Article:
The long-standing and tested saying goes as ‘A bend in the storm can help, standing rigid can make the tree collapse’. Devising policies is not an easy task, many a time, in the wake of unforeseen changes in prevailing circumstances, managements do re-think their policies; also make amendments so as not to fall prey to unfavorable conditions. It becomes far more crucial to bend than to fail when your policy is to have a bearing on a vast section of the community, socially as well as economically. The BJP, ruling party in the Lok Sabha, may be heading in the most productive direction that is sure to fetch viable outcomes in terms of foreign investment, employment prospects for Indians and the restoration of Indian manufacturing sector, but if it is clearly visible that one of your endeavors is not able to gather the requisite backing of Indian peasants, shouldn’t the scheme be re-considered; a judicious option is to either get the sanctioning of hostile cluster by infusing confidence in them or to drop the policy for the time-being.
Indian farmers have always remained dejected, overlooked, vulnerable and untouchable for most of the past governments. Private moneylenders, banks, government strategies and the discourteous weather conditions collectively have hit the peasants from every possible corner, and the group, which plays the most key role in our social and financial growth, is left with just diverse options to end life voluntarily. More than 16,000 farmers opt for suicide every year; the figure was 18,241 in 2004 and between 1995 and 2013, almost 3 lakh farmer suicides have been reported. These figures are mentioned in many reports and writings, mutilation of crops due to recent unseasonal rain and hailstorms is also a known fact and the forecast of a bad monsoon in the upcoming days isn’t hidden. The bottom line is that our peasants are in the grip of unendurable conditions, and this may not be the most appropriate time for the BJP to come up with variations that could deprive farmers of their exclusive right to approve/ reject any proposed acquisition bids.
Dear PM, the suggested amendments to the UPA’s The Right to Fair Compensation and Transparency in Land Acquisition, Rehabilitation and Resettlement Act, 2013, which say that the consent of 70 per cent farmers in case of five categories shall be taken off, are in true terms a well-planned measure to kick-start essential reforms in the country and may be termed a long-term win-win situation for the Indian society as whole, but what happened to the CPM led government in the West Bengal post the offense of farmers in Singur and Nandigram are the incidents that cannot be under-valued. While traditional vote-bank of the BJP embraces the middle class and industrialists, in the 2014 polls, the wave of Narendra Modi was equally buoyed by small and marginal peasants, along with the sharecroppers. The lower class, especially from the rural parts, is yet to overcome the episodes of cheap acquisition of farmland backed by political corruption and selling of the same to industries at sky-high rates; they are also yet to overcome the fear of development-induced dislodgment of the impoverished and subsequent injuries.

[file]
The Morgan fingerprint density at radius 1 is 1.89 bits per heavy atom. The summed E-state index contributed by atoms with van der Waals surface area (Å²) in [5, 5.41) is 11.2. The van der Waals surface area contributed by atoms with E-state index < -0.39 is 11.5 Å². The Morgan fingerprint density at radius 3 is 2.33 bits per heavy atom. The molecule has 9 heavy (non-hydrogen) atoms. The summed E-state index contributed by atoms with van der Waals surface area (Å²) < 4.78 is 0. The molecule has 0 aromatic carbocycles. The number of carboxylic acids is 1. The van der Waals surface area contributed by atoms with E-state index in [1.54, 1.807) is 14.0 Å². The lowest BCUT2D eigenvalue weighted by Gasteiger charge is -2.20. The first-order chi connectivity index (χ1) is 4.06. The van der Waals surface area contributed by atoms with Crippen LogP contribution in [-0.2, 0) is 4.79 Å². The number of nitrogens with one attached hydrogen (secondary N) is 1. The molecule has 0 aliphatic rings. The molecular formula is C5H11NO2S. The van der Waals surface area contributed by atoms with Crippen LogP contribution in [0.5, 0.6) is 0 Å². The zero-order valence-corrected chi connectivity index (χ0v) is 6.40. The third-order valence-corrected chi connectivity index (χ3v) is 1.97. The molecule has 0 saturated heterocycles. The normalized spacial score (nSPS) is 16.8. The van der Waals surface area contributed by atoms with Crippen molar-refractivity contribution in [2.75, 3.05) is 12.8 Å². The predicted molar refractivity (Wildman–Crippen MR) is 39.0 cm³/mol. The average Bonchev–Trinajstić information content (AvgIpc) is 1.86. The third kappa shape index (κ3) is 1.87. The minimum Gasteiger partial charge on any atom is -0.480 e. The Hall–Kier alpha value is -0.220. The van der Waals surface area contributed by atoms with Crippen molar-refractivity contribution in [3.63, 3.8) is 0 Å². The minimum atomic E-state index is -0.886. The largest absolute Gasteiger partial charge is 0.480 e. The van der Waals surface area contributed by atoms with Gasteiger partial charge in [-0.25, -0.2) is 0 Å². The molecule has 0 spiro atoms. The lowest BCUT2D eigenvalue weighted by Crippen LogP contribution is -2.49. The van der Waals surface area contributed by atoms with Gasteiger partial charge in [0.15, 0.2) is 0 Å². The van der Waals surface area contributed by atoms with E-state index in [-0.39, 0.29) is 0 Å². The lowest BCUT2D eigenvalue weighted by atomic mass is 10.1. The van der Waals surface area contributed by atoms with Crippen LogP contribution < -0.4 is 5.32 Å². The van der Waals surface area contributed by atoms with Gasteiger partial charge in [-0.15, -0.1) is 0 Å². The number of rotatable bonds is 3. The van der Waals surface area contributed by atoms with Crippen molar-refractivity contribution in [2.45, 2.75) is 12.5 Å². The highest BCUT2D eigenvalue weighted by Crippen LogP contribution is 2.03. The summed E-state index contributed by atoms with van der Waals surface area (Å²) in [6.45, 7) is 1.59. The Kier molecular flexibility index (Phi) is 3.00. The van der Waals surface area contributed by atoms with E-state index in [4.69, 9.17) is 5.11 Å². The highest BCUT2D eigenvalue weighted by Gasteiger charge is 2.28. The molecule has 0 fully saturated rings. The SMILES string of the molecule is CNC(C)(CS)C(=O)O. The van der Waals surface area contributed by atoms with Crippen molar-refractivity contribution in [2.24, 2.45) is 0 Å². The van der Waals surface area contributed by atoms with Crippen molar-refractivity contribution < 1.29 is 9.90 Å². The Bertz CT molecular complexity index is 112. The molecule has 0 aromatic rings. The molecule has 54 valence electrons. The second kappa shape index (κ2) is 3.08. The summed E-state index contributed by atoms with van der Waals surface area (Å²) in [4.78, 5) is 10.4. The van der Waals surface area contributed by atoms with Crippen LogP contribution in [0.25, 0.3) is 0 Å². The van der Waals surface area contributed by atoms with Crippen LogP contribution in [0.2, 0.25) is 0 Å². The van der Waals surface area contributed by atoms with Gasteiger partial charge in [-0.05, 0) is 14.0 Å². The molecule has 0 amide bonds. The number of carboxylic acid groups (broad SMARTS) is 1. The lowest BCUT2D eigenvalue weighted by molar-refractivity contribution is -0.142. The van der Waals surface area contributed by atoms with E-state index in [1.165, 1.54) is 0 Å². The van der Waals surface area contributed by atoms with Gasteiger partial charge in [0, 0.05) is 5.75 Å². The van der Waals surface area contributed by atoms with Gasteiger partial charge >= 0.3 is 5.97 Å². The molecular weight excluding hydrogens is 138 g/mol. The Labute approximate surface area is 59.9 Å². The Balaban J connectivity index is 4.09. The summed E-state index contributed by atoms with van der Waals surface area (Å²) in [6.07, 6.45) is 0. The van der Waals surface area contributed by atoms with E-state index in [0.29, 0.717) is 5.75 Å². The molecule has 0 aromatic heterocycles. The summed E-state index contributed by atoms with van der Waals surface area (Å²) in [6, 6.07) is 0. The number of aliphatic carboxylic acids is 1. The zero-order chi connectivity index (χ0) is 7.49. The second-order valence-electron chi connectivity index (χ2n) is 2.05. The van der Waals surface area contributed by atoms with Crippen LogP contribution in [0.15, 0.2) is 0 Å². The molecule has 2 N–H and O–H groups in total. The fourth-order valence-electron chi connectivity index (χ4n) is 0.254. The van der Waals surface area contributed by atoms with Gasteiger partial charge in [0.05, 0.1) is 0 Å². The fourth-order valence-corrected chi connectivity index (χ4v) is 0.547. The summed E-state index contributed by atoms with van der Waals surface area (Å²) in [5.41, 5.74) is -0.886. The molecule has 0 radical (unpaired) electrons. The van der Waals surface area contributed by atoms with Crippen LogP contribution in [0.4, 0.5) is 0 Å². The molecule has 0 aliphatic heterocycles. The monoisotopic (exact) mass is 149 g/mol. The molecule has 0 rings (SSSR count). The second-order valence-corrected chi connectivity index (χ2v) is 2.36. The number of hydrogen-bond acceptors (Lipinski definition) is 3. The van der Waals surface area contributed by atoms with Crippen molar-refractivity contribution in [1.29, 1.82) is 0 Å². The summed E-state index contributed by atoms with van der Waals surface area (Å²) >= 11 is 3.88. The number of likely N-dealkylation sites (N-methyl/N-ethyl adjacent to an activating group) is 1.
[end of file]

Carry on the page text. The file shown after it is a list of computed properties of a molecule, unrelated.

Politics in India is not the numbers that you present, i.e. the GDP growth rate, interest rates or the fiscal deficit; it is how you are interpreted by the stakeholders, and this is where Indira Gandhi failed owing to the forced mass-sterilization led by her son, Sanjay Gandhi during the emergency, and also the Rajiv Gandhi-led government collapsed on the allegations of Bofors scandal. And the same sentimental up and downs of the voters pave the way for smaller political groups that comprehend the pulse of the public, and the same in turn disturbs the efficiency and effectiveness of the political party ruling at the center. BJP may send party-workers and even its legislators to exchange thoughts directly with the likely-to-be-affected farmers; however, damage to the image of the PM as well the party is underway. The most apt code of conduct for the BJP is to diagnose and have compassion with the pain of farmers, and the same asks for identifying with basic concerns like lack of irrigation facilities and sheer dependence on borrowing from private lenders. Acquisition of land and resulting evolution of rural India can, indeed, follow the corrections to fundamental flaws, but cannot supersede them.